26. Node Processing Steps • Each node must collect all headers targeted at the node • Each node looks at the headers marked “mustUnderstand” and verifies it can process the header in accordance with the rules associated with that header • If if finds a mustUnderstand header it doesn’t recognize, it must immediately stop processing

  27. Special Values of Attribute “role” • http://www.w3.org/2003/05/soap-envelope/role/next – Indicates the header entry’s recipient is the next SOAP node that processes the message – good for hop-by-hop message processing • http://www.w3.org/2003/05/soap-envelope/role/ultimateReceiver – Refers to the final recipient of the message. Omitting this implies that the final recipient should process the header. The final recipient also processes the body

  28. Special Values of Attribute “role” • http://www.w3.org/2003/05/soap-envelope/role/none – Indicates that no SOAP node should process this header. The node still might read information in the node

  29. Types of Intermediaries • Forwarding Intermediary – these intermediaries process only certain headers and forward the message to the next node in the path • Active Intermediary – Process and perhaps modify a message in ways not defined by the message contents. For example adding a digital signature to every outbound message

  30. Intermediary Rules and Headers • All headers targeted at a particular intermediary are removed from the message when it’s forwarded to the next node • The contract implied by a given header is between the sender of that header and the first node satisfying the role to which it’s targeted • Headers that aren’t targeted at a particular intermediary should be forwarded through untouched • Either type of intermediary may do work on the message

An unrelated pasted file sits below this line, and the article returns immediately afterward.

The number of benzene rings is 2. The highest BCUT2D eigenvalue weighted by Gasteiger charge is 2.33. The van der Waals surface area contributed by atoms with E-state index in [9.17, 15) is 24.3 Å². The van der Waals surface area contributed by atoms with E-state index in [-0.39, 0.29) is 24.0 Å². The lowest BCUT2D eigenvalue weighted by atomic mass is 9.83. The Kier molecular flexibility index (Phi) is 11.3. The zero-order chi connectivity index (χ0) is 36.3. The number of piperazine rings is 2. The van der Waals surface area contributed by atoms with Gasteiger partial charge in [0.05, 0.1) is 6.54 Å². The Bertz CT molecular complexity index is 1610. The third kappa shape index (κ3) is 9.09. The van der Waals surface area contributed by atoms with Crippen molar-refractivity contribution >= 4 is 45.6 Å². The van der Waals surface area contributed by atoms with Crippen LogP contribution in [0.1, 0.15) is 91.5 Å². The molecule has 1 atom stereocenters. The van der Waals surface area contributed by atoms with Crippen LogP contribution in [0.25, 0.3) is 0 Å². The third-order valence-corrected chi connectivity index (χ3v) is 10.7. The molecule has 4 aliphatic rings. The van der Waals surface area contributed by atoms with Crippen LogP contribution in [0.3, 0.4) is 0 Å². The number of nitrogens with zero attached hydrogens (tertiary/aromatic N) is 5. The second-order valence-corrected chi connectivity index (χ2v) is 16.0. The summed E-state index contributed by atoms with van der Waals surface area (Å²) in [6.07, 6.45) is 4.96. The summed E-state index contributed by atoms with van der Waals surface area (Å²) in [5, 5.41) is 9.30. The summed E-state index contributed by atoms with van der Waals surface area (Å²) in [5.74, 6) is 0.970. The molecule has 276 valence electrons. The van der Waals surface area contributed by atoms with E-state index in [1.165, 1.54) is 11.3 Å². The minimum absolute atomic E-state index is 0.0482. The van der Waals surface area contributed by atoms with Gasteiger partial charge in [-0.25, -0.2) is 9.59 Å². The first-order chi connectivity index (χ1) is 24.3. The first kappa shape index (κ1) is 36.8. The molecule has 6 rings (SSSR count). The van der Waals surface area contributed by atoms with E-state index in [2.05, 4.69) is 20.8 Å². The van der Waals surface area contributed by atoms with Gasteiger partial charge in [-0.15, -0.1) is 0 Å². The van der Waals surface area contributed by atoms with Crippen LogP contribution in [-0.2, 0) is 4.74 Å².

31. Intermediary Rules and Headers • Headers are removed by a target even if they aren’t understood • Two exceptions: • The specification for a given extension indicates that a copy of the header should be placed in the outgoing message (reinserted) • When you want to indicate to an intermediary that extensions targeted at them but not understood should be passed through. Soap 1.2 has a “relay” attribute for this purpose

  32. The SOAP Body • The SOAP Body element surrounds the information that is core to the SOAP message • All immediate children of the Body element are body entries (“bodies”) • Bodies contain arbitrary XML. • Based on the intent of the SOAP message, certain conventions govern the format of the SOAP body (for example, RPCs) • When a node identifies itself as the ultimate recipient, it’s required to process the contents of the body which carries the core of the SOAP message

  33. The SOAP Processing Model Steps a processor must perform when a SOAP message is received: • Determine the set of roles in which the node is to act. The contents of the envelope, including any headers and the body may be inspected in making this determination • Identify all header blocks targeted at the node that are mandatory

  34. The SOAP Processing Model Steps a processor must perform when a SOAP message is received: • If one or more header blocks aren’t understood by the node, generate a single SOAP fault with the value of “Code” set to env:mustUnderstand. No further processing is done. Faults related to the body must not be generated in this step • Process all mandatory headers targeted at the node, and in the case of ultimate receiver, the body. Non-mandatory headers directed at the node can also be processed

  35. The SOAP Processing Model Steps a processor must perform when a SOAP message is received: 5. In the case of an intermediary where the message exchange pattern and processing require the message to be relayed, do so.

  36. Versioning in SOAP • The SOAP envelope does not expose any explicit version information (like HTTP or XML) • Instead, SOAP uses namespaces to define a protocol version using a URI • Web service engines have a choice of how to treat SOAP messages that have a version other than the one the engine is best suited to process